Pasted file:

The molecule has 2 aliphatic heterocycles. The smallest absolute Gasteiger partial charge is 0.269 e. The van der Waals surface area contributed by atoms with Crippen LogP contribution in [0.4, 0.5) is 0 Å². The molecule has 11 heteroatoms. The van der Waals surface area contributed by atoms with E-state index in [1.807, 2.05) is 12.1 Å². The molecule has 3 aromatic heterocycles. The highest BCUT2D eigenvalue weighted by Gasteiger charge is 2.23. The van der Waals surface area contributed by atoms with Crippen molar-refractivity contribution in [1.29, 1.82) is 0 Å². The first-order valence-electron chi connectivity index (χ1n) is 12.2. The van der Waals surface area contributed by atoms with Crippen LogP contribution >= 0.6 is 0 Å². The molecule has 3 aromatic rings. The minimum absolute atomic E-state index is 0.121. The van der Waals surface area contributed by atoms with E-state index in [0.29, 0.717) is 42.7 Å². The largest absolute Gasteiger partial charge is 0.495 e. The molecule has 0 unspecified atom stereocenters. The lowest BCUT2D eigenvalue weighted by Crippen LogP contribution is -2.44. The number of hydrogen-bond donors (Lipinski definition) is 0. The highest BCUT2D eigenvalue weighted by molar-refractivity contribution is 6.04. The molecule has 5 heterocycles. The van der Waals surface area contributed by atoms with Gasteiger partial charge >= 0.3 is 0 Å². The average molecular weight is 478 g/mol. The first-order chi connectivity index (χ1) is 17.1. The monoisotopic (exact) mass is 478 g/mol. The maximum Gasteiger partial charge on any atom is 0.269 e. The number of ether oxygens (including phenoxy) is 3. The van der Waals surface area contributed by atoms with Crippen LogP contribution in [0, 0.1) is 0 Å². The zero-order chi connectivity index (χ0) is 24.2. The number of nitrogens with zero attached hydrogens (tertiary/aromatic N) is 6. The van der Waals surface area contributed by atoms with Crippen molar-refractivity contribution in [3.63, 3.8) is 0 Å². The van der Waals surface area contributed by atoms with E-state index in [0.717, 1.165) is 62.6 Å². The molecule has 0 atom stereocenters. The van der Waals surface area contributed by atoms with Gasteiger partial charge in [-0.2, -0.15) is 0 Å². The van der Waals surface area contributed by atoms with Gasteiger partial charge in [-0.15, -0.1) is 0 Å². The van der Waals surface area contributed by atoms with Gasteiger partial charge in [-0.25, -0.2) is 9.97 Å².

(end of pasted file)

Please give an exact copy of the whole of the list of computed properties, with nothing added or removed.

The molecule has 2 aliphatic heterocycles. The smallest absolute Gasteiger partial charge is 0.269 e. The van der Waals surface area contributed by atoms with Crippen LogP contribution in [0.4, 0.5) is 0 Å². The molecule has 11 heteroatoms. The van der Waals surface area contributed by atoms with E-state index in [1.807, 2.05) is 12.1 Å². The molecule has 3 aromatic heterocycles. The highest BCUT2D eigenvalue weighted by Gasteiger charge is 2.23. The van der Waals surface area contributed by atoms with Crippen molar-refractivity contribution in [1.29, 1.82) is 0 Å². The first-order valence-electron chi connectivity index (χ1n) is 12.2. The van der Waals surface area contributed by atoms with Crippen LogP contribution >= 0.6 is 0 Å². The molecule has 3 aromatic rings. The minimum absolute atomic E-state index is 0.121. The van der Waals surface area contributed by atoms with E-state index in [0.29, 0.717) is 42.7 Å². The largest absolute Gasteiger partial charge is 0.495 e. The molecule has 0 unspecified atom stereocenters. The lowest BCUT2D eigenvalue weighted by Crippen LogP contribution is -2.44. The number of hydrogen-bond donors (Lipinski definition) is 0. The highest BCUT2D eigenvalue weighted by molar-refractivity contribution is 6.04. The molecule has 5 heterocycles. The van der Waals surface area contributed by atoms with Gasteiger partial charge >= 0.3 is 0 Å². The average molecular weight is 478 g/mol. The first-order chi connectivity index (χ1) is 17.1. The monoisotopic (exact) mass is 478 g/mol. The maximum Gasteiger partial charge on any atom is 0.269 e. The number of ether oxygens (including phenoxy) is 3. The van der Waals surface area contributed by atoms with Crippen LogP contribution in [0, 0.1) is 0 Å². The zero-order chi connectivity index (χ0) is 24.2. The number of nitrogens with zero attached hydrogens (tertiary/aromatic N) is 6. The van der Waals surface area contributed by atoms with Crippen molar-refractivity contribution in [3.63, 3.8) is 0 Å². The van der Waals surface area contributed by atoms with E-state index in [0.717, 1.165) is 62.6 Å². The molecule has 0 atom stereocenters. The van der Waals surface area contributed by atoms with Gasteiger partial charge in [-0.2, -0.15) is 0 Å². The van der Waals surface area contributed by atoms with Gasteiger partial charge in [-0.15, -0.1) is 0 Å². The van der Waals surface area contributed by atoms with Gasteiger partial charge in [-0.25, -0.2) is 9.97 Å².